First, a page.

Selling Your Car Is Like Saying Goodbye To An Old Friend

Selling Your Car Is Like Saying Goodbye To An Old Friend

If you follow me on Snapchat, which you probably don’t, you would have noticed that I have recently upgraded my whip of choice. For the last week, your boy has been cruising around in a super clean Infiniti Q50. Now, that’s just my loaner. My recent purchase is still getting worked on before pickup. Point is, I’m moving on from my vehicle of the past seven years. As welcome as this is in so many ways, the part of me that is constantly, depressingly, nostalgic is aching inside.

Since I’m choosing to sell private, I’ve had to sit down and write up a sales pitch for my old car. This course of action has really made me step back and evaluate the trials and tribulations I went through in this vehicle. One often reflects on the memories built up at a house or apartment, but when you think about the amount of time and miles you spend behind the wheel, the recollection of the phases of your life it accompanied you through come flooding back.

I drove my old car (a 2008 VW Jetta: The Offical Car of Hot Women) for 110,000 miles of grandpa driving fast and furious action on the road. That’s a long ass time sitting in a single seat. When I first put it in drive, I was a recent high school graduate looking forward to wild times and cheap beer. The last time I exit the car I’ll be a mid-20’s father who’s building a business, but still drinks cheap beer.

Obviously, she’s seen better days. But, it’s the thought of those better days that’ll make me a bit wistful when some dumbass sucker satisfied buyer drives her out of my sight for the last time. Sure, a car is a means to transport you from place to place, but, it is more than that, too. Your driver’s seat serves as a place of privacy and reflection.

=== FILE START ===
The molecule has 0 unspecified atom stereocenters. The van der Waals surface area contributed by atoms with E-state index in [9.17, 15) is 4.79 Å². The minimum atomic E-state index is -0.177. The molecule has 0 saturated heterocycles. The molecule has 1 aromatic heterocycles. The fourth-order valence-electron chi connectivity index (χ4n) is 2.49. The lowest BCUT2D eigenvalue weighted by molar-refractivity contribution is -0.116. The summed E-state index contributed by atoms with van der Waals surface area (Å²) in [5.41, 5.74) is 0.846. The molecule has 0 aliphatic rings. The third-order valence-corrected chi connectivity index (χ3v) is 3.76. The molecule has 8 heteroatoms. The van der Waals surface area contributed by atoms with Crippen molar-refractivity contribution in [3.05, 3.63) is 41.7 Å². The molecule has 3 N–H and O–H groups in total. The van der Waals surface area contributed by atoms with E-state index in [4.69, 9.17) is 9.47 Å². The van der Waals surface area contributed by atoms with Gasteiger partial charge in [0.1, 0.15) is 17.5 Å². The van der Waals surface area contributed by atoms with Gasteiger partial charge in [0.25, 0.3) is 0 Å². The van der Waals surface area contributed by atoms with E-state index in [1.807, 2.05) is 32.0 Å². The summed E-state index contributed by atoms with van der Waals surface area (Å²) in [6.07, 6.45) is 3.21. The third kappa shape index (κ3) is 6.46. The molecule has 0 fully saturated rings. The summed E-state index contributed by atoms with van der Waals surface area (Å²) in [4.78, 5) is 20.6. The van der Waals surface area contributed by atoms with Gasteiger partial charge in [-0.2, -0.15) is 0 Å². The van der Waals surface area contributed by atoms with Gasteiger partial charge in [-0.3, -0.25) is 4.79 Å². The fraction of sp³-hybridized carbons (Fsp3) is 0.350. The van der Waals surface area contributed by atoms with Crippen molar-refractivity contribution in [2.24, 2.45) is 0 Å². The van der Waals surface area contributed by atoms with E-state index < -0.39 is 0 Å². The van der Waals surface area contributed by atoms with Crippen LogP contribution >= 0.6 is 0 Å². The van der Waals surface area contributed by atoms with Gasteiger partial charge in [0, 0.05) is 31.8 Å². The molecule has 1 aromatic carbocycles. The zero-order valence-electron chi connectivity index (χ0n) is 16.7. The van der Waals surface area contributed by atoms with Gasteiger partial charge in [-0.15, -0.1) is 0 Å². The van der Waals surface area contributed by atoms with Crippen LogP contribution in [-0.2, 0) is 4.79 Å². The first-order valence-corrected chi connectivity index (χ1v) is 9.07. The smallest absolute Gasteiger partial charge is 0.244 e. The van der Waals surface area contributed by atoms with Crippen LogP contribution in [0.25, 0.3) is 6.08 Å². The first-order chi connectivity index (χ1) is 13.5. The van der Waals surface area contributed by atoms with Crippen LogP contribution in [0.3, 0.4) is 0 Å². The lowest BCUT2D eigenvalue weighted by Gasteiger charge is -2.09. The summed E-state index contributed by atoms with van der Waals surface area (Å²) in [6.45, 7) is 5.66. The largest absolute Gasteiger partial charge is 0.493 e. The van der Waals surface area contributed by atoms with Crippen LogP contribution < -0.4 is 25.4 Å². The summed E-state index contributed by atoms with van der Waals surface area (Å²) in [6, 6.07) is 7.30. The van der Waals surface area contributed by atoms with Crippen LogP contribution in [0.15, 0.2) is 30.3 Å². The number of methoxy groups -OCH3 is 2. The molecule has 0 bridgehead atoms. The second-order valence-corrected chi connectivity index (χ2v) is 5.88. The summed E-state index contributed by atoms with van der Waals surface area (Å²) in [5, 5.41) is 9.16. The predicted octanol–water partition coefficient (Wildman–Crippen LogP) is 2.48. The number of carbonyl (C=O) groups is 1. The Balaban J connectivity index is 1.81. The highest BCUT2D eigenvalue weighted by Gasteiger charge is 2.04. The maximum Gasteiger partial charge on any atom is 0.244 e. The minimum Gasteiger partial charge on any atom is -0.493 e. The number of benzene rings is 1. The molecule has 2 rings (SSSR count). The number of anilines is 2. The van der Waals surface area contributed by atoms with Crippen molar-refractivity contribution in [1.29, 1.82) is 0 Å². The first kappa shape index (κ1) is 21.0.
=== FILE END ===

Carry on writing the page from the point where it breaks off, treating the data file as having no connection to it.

One of my first monumental drives in the old Jetta was my initial five-hour trek to my freshman year of college. I can still remember gripping the wheel and excitedly pondering what was ahead of me; all the girls I’d meet (not many), how my baseball career would go (not great), and if the teammates I was about to meet would like me (most of them didn’t). That white shitbox of a car was with me through the most transformative years of my life.

If by some miracle I got to pitch in a home game, the conversation I’d have on the phone with my dad about how it went almost always occurred while sitting in my car at our field parking lot. Every time I found the time to make the trip two hours north to Texas Tech to experience a real college party scene for a weekend was made in that car; I’ll fondly remember constantly checking the odometer seeing how much of the 140-mile drive I had left.

Sitting in my driveway, now, with chipped paint, a crack in the windshield, and 150K+ on the odometer, she sure as hell doesn’t look like much, but she’s done everything I asked her to do. A little over three years ago I was flying down the highway at far faster than that car should ever be driven (take note if you’re thinking of buying it) to make sure I got to the hospital in time to see my son be born. The Jetta made a 25-minute drive take 15 minutes. I was #blessed to see my son be born thirteen hours later (I didn’t really get the concept of labor). Two days later, the first car my little dude ever rode in was that very same Jetta.

Every single thing, good or bad, that has come my way in the last 3/4 of a decade has been with that German-made monstrosity by my side. Hell, I treated her far worse than she treated me. All I repaid her for years of reliable rides was putting a set of heinous rims on her and rarely ever driving through a car wash.

And that in itself might be the most beautifully nostalgic thing about a longtime car. No matter what bullshit you’re getting yourself into, that thing is always along for the ride. I’ll fondly look back on my memories from the last seven years, and I will certainly remember the slightly shaky set of wheels I rode through the streets.

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Kyle Bandujo

The artist formerly known as Crash Davis. My kid doesn't think I'm funny.

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